/ Modified feb 23, 2017 2:52 p.m.

Total Solar Eclipse in 6 Months Has Astronomers Preparing

Phenomenon can be seen in 70-mile swath from regon to South Carolina; partly visible in Arizona.

Total solar eclipse hero NASA camera captured this total solar eclipse. (PHOTO: NASA)

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Six months from Tuesday. a total solar eclipse will cross the nation from coast to coast. The last time that happened was nearly a century ago.

The “Great American Eclipse" is what excited astronomers from Flagstaff’s Lowell Observatory are calling it. They plan a public celebration in Madras, Ore., for viewing come Aug. 21.

“A total solar eclipse is life-changing,” said Kevin Schindler, Lowell Observatory’s public information officer and historian. “We’re going to have a whole football field of activities, from telescopes to students setting up science experiments, and some of those students are coming from right here in Flagstaff.”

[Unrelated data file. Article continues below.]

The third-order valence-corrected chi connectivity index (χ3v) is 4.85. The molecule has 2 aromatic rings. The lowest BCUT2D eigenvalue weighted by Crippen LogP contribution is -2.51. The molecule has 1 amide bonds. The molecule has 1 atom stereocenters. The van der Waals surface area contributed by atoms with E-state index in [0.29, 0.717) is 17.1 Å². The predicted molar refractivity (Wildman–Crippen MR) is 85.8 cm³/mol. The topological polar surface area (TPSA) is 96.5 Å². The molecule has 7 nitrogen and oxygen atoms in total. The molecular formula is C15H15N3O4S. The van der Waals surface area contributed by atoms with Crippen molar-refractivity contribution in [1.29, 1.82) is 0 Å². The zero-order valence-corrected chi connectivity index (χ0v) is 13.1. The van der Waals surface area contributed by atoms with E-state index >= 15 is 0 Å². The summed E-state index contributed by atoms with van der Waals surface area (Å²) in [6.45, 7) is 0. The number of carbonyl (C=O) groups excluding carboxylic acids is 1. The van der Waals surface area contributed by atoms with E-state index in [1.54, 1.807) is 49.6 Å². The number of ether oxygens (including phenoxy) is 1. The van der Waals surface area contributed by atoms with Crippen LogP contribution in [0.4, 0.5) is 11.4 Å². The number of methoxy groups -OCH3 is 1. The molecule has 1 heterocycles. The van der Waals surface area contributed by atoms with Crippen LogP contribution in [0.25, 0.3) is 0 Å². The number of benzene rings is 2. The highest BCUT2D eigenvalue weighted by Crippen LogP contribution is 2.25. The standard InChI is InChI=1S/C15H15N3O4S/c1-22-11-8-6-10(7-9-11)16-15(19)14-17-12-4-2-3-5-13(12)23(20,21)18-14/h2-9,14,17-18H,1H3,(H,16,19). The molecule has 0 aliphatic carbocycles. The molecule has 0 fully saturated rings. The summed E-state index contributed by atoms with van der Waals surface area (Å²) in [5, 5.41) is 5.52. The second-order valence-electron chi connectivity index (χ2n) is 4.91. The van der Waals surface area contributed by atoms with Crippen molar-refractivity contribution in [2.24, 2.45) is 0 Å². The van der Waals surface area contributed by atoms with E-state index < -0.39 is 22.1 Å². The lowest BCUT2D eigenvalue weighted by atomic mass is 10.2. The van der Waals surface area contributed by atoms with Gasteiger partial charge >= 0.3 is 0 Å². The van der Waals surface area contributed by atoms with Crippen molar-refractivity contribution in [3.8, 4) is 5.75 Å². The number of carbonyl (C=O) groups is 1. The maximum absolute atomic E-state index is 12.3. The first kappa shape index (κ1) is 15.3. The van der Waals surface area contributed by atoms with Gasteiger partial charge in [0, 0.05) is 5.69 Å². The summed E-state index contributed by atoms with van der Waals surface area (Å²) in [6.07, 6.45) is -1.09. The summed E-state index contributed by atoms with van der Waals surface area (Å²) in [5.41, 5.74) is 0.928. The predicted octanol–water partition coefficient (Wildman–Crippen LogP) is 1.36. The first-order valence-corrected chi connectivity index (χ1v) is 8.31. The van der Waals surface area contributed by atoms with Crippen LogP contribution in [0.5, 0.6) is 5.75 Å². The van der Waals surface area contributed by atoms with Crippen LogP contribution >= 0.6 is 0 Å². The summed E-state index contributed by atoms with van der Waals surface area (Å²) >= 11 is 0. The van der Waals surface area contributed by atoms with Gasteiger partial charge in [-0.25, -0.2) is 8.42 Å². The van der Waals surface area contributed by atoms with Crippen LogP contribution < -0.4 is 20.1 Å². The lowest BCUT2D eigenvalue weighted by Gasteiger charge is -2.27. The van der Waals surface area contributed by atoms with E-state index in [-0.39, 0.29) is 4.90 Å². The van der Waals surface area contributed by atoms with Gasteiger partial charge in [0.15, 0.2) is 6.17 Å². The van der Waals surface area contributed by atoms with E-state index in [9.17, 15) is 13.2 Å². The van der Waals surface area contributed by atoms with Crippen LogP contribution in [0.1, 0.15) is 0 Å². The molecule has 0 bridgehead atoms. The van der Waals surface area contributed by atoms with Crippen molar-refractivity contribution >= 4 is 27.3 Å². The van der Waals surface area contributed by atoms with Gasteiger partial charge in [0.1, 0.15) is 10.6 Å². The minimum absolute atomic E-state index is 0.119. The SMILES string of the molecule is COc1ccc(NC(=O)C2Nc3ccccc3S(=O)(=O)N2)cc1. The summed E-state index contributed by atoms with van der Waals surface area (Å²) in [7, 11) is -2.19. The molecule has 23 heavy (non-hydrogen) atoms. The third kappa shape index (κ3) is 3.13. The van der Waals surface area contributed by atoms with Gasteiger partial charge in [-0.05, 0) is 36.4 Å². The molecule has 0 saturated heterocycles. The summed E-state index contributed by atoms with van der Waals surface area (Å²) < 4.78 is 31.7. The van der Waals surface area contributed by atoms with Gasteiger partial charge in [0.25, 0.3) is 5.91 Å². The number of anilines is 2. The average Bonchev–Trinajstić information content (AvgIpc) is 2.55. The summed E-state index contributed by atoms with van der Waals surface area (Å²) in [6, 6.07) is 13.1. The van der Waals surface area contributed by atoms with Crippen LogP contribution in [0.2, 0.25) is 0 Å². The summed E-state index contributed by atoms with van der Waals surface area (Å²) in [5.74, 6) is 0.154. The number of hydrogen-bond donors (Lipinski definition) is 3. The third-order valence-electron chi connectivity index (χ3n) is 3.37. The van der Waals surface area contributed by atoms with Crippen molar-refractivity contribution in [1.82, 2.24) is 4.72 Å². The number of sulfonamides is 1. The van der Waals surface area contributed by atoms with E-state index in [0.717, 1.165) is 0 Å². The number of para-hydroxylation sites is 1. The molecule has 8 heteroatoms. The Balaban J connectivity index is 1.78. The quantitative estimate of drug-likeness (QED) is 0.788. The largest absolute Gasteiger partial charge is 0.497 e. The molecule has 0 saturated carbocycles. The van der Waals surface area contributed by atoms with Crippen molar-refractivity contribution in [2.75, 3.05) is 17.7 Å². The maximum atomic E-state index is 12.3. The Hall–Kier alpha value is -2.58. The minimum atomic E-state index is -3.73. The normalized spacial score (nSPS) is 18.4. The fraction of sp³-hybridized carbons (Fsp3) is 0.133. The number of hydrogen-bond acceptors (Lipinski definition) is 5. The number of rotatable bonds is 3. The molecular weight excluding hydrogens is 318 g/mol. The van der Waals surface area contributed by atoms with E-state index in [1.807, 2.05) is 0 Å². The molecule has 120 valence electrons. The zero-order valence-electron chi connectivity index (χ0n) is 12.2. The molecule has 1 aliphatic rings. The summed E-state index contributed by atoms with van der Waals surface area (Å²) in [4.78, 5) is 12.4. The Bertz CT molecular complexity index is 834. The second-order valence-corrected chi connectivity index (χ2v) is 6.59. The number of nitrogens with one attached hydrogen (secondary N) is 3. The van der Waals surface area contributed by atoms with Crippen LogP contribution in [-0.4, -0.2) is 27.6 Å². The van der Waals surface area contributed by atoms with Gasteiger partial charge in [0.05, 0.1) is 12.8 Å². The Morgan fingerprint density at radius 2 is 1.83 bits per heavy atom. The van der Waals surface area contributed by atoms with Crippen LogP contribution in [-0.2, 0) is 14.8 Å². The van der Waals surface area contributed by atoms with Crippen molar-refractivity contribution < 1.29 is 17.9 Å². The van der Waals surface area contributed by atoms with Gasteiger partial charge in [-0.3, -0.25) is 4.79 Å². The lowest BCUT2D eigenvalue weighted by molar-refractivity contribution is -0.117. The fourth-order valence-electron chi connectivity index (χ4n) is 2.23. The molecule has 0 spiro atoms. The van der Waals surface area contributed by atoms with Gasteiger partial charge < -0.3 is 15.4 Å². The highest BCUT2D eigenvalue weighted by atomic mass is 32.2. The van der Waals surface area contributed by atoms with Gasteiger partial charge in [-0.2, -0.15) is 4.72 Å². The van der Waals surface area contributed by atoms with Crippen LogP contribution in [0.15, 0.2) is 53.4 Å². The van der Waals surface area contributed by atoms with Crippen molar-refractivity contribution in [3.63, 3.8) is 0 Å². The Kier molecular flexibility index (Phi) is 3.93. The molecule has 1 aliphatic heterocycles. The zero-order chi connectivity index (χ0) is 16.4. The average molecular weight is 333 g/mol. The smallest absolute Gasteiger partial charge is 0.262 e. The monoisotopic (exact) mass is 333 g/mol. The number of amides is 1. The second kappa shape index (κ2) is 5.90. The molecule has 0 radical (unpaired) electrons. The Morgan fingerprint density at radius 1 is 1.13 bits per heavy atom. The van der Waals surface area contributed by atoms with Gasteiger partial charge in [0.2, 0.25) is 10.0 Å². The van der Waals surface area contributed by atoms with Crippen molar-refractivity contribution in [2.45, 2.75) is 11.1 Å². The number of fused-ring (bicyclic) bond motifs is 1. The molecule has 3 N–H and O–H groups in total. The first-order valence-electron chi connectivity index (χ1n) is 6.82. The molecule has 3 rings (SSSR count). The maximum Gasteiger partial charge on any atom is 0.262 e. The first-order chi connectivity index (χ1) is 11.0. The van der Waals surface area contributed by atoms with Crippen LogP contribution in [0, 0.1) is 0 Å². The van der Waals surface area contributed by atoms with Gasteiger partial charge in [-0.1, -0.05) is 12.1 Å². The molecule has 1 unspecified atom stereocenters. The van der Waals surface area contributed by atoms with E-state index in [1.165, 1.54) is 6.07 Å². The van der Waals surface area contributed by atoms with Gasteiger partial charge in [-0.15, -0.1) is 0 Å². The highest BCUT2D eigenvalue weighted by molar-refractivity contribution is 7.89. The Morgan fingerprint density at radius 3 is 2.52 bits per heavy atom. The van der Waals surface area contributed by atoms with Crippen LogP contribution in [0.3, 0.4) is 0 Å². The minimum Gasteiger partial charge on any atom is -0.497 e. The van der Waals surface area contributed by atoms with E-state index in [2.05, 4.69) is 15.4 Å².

Solar eclipse path VIEW LARGER The moon’s shadow will cross the United States from Oregon to South Carolina in a 70-mile-wide strip. (PHOTO: Courtesy of NASA)

The moon’s shadow will cross the United States from Oregon to South Carolina in a 70-mile-wide strip. This region is called the “path of totality.”

It’s the only place to see the moon completely block the sun for a few minutes.

Arizona is not in the path of totality. But a partial solar eclipse will be visible. Local celebrations are already planned in Flagstaff, Phoenix, Tucson, and Sierra Vista.

Arizona Science Desk
This story is from the Arizona Science Desk, a collaborative of the state's public radio stations, including NPR 89.1. Read more from the Arizona Science Desk.
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